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Rotor Blade Safety

Med Flight
 
(608) 263-3258
 
Our Services
 
Med FlightThe following article was published in the summer 2007 issue of UW Health's Level One newsletter for emergency medicine health professionals:
 
Without exception, safety is UW Med Flight's number one priority. The UW Med Flight program has long been recognized in air medical circles for its success in providing one of the safest air-medical transport services in the country.
 
Every component of the program puts the safety of its patients, crews and workers at the very forefront. This successful track record is also a testament to the focus of EMS on not only preparing a safe landing zone, but operating around the aircraft in a safe manner.
 
In this issue of the Level One newsletter, the UW Med Flight Program would like to cover the topic of "rotor blade safety." Following are key components to remember when operating around the aircrafts rotors:
  • When the aircraft is approaching, be aware of debris that may become airborne due to the powerful downwash of air from its rotors. Stones,
    dirt and any debris in the area can become a hazard, and it is recommended to stand at a safe distance, and not within the landing zone perimeter.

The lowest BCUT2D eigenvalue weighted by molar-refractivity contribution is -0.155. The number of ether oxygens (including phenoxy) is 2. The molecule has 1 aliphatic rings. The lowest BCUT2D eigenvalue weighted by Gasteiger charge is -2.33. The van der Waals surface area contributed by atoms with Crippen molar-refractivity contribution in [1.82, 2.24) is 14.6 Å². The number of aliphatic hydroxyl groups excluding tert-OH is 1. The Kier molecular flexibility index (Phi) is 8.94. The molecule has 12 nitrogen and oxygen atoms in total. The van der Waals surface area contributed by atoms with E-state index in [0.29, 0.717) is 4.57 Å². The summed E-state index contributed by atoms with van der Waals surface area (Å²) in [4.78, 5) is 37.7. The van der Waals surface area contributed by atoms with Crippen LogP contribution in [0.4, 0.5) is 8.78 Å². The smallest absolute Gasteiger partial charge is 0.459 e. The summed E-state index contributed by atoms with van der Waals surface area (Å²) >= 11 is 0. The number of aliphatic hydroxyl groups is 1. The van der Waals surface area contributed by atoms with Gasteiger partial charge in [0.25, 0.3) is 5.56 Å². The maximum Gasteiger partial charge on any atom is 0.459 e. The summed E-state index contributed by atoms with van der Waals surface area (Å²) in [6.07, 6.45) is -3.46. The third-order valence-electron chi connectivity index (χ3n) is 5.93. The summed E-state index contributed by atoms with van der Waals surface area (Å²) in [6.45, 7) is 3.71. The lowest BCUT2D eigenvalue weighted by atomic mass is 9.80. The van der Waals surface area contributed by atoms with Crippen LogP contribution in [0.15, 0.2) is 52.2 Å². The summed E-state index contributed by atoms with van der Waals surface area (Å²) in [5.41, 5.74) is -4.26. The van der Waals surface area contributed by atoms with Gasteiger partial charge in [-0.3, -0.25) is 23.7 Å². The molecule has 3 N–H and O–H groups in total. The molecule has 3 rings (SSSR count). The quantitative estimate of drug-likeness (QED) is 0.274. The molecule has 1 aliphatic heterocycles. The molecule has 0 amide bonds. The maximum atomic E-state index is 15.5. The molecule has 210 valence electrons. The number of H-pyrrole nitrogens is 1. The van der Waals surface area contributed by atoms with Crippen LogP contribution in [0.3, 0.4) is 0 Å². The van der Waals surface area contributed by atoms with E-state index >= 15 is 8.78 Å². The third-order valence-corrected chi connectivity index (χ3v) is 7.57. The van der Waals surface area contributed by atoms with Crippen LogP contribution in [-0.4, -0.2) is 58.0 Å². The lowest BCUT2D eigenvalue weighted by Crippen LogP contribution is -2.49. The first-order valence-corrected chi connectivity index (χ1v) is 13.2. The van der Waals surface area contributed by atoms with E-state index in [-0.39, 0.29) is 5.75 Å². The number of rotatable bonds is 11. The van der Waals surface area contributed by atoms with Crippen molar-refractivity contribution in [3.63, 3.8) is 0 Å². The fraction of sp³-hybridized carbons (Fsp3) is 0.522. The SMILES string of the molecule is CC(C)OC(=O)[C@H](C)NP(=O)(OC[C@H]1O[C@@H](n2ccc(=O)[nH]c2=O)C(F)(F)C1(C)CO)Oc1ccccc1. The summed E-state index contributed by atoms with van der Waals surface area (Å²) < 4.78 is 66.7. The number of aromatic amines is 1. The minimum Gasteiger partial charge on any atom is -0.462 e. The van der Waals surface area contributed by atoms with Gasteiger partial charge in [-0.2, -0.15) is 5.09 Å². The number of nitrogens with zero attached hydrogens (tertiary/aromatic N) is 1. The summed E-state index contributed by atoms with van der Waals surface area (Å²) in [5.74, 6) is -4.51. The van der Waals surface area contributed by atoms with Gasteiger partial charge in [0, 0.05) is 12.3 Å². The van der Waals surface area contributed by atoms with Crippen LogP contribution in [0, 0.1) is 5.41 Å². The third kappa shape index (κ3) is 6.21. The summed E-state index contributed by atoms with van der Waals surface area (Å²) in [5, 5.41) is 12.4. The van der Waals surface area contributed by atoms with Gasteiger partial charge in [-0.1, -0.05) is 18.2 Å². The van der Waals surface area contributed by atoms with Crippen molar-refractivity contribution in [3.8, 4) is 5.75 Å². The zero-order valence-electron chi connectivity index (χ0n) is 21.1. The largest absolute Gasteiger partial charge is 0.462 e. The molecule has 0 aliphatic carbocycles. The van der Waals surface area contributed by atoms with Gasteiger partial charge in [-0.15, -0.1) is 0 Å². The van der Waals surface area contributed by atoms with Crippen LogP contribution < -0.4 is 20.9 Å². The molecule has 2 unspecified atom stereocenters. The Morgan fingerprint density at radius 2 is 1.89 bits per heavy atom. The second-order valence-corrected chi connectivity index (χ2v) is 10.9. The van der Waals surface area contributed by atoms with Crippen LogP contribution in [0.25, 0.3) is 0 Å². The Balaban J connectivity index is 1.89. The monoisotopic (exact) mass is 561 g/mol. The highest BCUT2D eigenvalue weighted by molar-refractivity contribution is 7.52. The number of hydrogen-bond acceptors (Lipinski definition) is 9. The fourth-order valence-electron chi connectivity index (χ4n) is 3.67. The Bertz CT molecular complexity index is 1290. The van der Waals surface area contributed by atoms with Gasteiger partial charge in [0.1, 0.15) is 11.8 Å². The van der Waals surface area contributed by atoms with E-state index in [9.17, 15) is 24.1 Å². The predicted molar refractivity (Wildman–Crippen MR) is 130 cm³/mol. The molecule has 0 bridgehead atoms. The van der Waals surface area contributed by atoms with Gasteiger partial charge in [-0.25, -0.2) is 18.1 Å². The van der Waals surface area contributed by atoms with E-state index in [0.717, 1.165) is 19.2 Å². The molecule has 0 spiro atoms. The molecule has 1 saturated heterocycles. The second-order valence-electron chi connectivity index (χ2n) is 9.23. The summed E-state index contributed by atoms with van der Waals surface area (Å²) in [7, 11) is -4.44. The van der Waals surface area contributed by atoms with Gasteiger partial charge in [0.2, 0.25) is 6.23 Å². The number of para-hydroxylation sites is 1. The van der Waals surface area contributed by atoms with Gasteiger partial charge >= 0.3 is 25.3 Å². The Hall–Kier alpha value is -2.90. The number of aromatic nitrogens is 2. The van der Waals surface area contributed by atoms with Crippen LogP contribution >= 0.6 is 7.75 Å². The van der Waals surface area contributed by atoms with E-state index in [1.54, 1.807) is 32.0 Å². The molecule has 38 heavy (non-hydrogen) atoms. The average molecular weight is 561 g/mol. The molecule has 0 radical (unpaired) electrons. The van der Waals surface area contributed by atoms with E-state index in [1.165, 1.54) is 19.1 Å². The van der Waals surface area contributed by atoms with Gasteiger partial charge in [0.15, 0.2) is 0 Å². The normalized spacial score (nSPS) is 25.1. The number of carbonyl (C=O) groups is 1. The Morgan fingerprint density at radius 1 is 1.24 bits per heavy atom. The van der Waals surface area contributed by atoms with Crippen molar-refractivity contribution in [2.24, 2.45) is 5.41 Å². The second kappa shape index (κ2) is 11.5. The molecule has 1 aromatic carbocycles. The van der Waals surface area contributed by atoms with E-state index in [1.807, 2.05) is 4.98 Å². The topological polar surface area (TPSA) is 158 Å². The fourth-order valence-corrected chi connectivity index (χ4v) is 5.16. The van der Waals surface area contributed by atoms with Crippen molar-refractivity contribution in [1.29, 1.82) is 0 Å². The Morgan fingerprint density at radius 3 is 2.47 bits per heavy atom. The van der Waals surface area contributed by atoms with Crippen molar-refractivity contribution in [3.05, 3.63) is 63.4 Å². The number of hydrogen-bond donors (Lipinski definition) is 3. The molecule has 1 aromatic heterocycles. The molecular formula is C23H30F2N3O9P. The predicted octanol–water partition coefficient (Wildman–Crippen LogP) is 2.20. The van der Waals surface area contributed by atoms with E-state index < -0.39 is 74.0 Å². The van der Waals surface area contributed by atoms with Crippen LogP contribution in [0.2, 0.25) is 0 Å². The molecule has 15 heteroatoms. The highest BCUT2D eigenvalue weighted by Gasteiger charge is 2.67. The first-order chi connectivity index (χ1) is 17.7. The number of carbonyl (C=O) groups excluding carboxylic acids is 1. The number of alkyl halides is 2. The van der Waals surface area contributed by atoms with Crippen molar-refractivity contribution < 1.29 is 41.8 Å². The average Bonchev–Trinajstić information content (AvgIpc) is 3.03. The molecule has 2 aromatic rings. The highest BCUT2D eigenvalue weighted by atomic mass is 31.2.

• When the aircraft has landed, do not approach the aircraft until you see the pilot gesture to you that it is safe to approach. This will be when the blades
    have come to a complete stop.
  • It is also very important to be conscious of the rotors, even when they are no longer rotating. This includes operating vehicles or equipment in close
    proximity. Even minor contact with a rotor blade may result in damage that can render the aircraft unsafe to fly by UW Med Flight standards.
  • All traffic should be blocked whenever the aircraft's engine or rotors are in operation.

With these simple safety tips, we can ensure that all members of our team remain safe. If you would like more information on landing zone safety, please call the UW Med Flight program at (608) 263-3258.